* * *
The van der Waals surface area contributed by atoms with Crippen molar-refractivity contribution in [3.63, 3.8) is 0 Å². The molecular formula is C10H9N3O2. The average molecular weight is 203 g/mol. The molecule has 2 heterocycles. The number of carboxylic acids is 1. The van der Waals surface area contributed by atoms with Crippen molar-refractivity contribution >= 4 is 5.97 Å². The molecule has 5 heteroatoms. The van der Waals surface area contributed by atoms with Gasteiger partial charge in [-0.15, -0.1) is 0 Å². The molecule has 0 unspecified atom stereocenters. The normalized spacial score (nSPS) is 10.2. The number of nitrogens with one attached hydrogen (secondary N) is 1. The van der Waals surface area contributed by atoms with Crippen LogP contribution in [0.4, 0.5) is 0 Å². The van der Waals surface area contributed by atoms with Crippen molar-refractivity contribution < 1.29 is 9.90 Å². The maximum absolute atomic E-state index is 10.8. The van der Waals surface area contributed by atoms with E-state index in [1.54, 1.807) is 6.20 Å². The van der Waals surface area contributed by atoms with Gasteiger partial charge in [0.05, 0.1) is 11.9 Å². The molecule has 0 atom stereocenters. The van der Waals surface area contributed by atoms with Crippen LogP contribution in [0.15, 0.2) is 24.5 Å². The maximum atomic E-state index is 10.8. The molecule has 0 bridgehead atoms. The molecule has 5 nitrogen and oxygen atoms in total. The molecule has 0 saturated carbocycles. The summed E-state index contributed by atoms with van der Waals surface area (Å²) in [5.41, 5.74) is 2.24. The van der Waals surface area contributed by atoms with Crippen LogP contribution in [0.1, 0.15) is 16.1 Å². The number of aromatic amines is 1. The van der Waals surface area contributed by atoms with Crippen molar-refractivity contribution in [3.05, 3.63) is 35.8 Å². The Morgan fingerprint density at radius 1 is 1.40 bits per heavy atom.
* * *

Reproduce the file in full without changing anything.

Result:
The van der Waals surface area contributed by atoms with Crippen molar-refractivity contribution in [3.63, 3.8) is 0 Å². The molecular formula is C10H9N3O2. The average molecular weight is 203 g/mol. The molecule has 2 heterocycles. The number of carboxylic acids is 1. The van der Waals surface area contributed by atoms with Crippen molar-refractivity contribution >= 4 is 5.97 Å². The molecule has 5 heteroatoms. The van der Waals surface area contributed by atoms with Gasteiger partial charge in [-0.15, -0.1) is 0 Å². The molecule has 0 unspecified atom stereocenters. The normalized spacial score (nSPS) is 10.2. The number of nitrogens with one attached hydrogen (secondary N) is 1. The van der Waals surface area contributed by atoms with Crippen LogP contribution in [0.4, 0.5) is 0 Å². The van der Waals surface area contributed by atoms with Crippen molar-refractivity contribution < 1.29 is 9.90 Å². The maximum absolute atomic E-state index is 10.8. The van der Waals surface area contributed by atoms with E-state index in [1.54, 1.807) is 6.20 Å². The van der Waals surface area contributed by atoms with Gasteiger partial charge in [0.05, 0.1) is 11.9 Å². The molecule has 0 atom stereocenters. The van der Waals surface area contributed by atoms with Crippen LogP contribution in [0.15, 0.2) is 24.5 Å². The maximum atomic E-state index is 10.8. The molecule has 0 bridgehead atoms. The molecule has 5 nitrogen and oxygen atoms in total. The molecule has 0 saturated carbocycles. The summed E-state index contributed by atoms with van der Waals surface area (Å²) in [5.41, 5.74) is 2.24. The van der Waals surface area contributed by atoms with Crippen LogP contribution in [0.1, 0.15) is 16.1 Å². The number of aromatic amines is 1. The van der Waals surface area contributed by atoms with Crippen molar-refractivity contribution in [3.05, 3.63) is 35.8 Å². The Morgan fingerprint density at radius 1 is 1.40 bits per heavy atom.